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Georgia Tech Announces Plans For New Manycore Computing Research Center
November 17, 2008
AUSTIN, Texas (SC08) – November 18, 2008 – The Georgia Institute of Technology, a national leader in high-performance computing research and education, announced plans for the creation of the Georgia Tech Center for Manycore Computing, a research center for innovations in computer architecture. A collaborative effort between the Georgia Tech Colleges of Computing and Engineering, the Center for Manycore Computing (CMC) will address deep, foundational challenges in programming, design and systems development to overcome power and architecture barriers to the progression of computer performance.
“Our mission at the Center for Manycore Computing is to establish a research agenda that looks well-beyond the short-term and develops innovative and applicable solutions to future limitations on computing progress,” said Tom Conte, professor and director of the planned Georgia Tech Center for Manycore Computing. “By projecting out decades, we can better ensure sustained growth in the power, speed and capabilities of technologies that drive worldwide social and economic growth.”
Under the premise of Moore’s Law, the number of transistors able to be placed on an integrated circuit doubles every two years – yielding an exponential increase in the speed, power and memory of computing technologies over time. While computer architects and engineers continue to chart computing progress against Moore’s Law, power and design limitations threaten the ability of the technology industry to sustain its momentum. One solution to such challenges is the “manycore approach” – creating a chip composed of hundreds to thousands of light-weight core processors operating in parallel to advance the processing of ever higher-data, higher-power operations and applications.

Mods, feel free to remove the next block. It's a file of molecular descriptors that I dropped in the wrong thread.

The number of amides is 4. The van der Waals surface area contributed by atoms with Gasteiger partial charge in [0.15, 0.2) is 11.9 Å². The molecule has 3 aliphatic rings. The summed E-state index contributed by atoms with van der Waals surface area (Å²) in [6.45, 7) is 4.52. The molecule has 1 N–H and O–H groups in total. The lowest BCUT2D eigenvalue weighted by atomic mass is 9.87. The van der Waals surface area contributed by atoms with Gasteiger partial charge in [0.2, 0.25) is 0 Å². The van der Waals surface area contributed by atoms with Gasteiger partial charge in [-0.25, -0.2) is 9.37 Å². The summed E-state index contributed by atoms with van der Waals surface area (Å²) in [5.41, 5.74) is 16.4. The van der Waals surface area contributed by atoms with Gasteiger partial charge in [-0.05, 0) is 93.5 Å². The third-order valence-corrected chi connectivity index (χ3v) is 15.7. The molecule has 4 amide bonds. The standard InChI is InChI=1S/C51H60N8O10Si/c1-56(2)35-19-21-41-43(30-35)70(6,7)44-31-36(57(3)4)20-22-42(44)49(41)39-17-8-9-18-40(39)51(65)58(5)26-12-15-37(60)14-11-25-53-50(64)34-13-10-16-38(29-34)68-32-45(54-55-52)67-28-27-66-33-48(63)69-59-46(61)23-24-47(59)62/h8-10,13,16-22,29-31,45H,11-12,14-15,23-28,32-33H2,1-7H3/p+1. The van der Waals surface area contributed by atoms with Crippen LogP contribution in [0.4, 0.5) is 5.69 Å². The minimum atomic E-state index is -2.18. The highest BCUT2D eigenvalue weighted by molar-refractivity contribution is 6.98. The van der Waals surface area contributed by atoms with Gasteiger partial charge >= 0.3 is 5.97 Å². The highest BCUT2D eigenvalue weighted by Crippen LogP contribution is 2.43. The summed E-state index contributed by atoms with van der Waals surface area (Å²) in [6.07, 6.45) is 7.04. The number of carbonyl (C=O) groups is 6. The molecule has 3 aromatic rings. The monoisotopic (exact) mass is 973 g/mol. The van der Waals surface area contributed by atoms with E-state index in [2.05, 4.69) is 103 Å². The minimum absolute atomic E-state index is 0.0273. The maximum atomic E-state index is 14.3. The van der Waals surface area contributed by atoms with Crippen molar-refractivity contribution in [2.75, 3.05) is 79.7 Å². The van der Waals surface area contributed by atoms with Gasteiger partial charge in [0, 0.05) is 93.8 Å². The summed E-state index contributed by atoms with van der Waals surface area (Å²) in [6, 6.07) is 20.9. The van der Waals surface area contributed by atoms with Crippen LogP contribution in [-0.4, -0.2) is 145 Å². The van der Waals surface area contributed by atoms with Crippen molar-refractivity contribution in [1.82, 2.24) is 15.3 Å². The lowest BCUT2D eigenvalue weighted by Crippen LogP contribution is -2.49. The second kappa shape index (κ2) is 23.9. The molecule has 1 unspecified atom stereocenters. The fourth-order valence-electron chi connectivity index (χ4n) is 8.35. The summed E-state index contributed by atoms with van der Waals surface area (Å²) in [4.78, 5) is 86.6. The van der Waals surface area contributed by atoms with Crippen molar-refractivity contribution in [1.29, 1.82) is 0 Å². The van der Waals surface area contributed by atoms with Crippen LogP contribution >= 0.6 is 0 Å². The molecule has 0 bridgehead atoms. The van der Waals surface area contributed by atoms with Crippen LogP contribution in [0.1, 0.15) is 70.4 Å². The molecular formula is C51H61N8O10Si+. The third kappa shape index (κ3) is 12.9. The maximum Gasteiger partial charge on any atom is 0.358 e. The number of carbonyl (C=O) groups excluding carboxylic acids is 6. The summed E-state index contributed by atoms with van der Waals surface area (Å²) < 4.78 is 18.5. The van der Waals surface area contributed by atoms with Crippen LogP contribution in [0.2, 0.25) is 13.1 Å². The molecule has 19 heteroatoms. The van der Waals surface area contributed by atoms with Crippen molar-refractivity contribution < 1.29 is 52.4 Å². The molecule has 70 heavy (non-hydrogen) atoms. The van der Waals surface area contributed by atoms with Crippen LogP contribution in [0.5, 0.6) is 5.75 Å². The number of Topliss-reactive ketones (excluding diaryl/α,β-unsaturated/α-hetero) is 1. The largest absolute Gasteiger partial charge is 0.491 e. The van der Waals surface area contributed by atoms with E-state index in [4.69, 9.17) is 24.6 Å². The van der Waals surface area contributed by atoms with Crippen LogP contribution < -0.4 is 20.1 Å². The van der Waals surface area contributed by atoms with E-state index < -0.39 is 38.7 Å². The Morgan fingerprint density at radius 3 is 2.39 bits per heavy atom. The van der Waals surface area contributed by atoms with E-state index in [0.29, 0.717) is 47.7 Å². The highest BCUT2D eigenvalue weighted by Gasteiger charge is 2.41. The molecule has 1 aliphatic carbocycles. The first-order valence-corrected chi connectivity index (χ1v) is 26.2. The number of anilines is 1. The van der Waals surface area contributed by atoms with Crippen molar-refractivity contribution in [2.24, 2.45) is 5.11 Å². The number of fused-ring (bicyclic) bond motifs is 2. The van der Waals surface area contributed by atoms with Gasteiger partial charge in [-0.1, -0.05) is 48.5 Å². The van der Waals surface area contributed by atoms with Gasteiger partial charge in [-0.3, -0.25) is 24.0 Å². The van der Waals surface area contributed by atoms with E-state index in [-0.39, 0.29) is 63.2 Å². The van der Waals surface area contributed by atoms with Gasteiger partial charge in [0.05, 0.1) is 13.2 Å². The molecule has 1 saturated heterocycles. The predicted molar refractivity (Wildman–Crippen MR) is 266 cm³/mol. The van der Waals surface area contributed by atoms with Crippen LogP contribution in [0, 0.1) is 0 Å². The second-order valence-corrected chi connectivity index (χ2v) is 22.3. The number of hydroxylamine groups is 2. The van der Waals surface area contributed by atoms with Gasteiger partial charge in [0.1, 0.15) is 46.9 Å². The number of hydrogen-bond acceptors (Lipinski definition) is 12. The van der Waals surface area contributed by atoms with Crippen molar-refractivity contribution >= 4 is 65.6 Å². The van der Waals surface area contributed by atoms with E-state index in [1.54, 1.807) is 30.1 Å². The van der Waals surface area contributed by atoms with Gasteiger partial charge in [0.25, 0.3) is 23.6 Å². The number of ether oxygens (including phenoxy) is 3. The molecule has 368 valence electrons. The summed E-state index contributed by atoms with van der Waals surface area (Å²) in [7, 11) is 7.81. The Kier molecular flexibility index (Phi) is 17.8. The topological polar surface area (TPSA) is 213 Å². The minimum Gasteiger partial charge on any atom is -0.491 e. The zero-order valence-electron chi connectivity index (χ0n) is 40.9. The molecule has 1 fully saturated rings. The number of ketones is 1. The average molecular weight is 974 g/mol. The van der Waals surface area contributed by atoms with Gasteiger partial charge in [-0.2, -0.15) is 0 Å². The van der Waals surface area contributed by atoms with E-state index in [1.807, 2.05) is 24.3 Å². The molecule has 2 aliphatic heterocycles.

Manycore computing will enable computing functions that are impossible today. For example, in the emerging field of mobile robotics, manycore computing would allow exponentially enhanced functionality of the robot, leading to its ability to better assess, react to and manipulate its surroundings. Other prime areas for manycore application include embedded computing, data search and analysis, and gaming/multimedia, among others.
“Georgia Tech’s deep domain expertise at all levels of the computing spectrum – from applications and architecture down to circuits and silicon – position the Institute as a natural leader in the emerging research area of manycore computing,” said Dr. Mark Allen, senior vice provost for Research and Innovation at Georgia Tech. “The interdisciplinary environment fostered by the College of Computing’s School of Computer Science and the College of Engineering’s School of Electrical and Computer Engineering enable our world-class researchers and faculty to revolutionize the field of computer architecture and how it is analyzed, taught and studied.”
As part of its mission, the CMC will also look at new ways to incorporate parallel programming and advanced architectures into its core undergraduate computing classes. By teaching today’s students to “think in parallel” at an earlier age, tomorrow’s leaders will be better able to develop the advancements needed to maintain the exponential growth rate for computing performance for decades to come.
About the Georgia Institute of Technology
The Georgia Institute of Technology is one of the nation's premier research universities. Ranked seventh among U.S. News & World Report's top public universities, Georgia Tech's more than 19,000 students are enrolled in its Colleges of Architecture, Computing, Engineering, Liberal Arts, Management and Sciences. Tech is among the nation's top producers of women and African-American engineers. The Institute offers research opportunities to both undergraduate and graduate students and is home to more than 100 interdisciplinary units plus the Georgia Tech Research Institute.
For more information, contact:
Georgia Tech College of Computing
stefany [at] cc [dot] gatech [dot] edu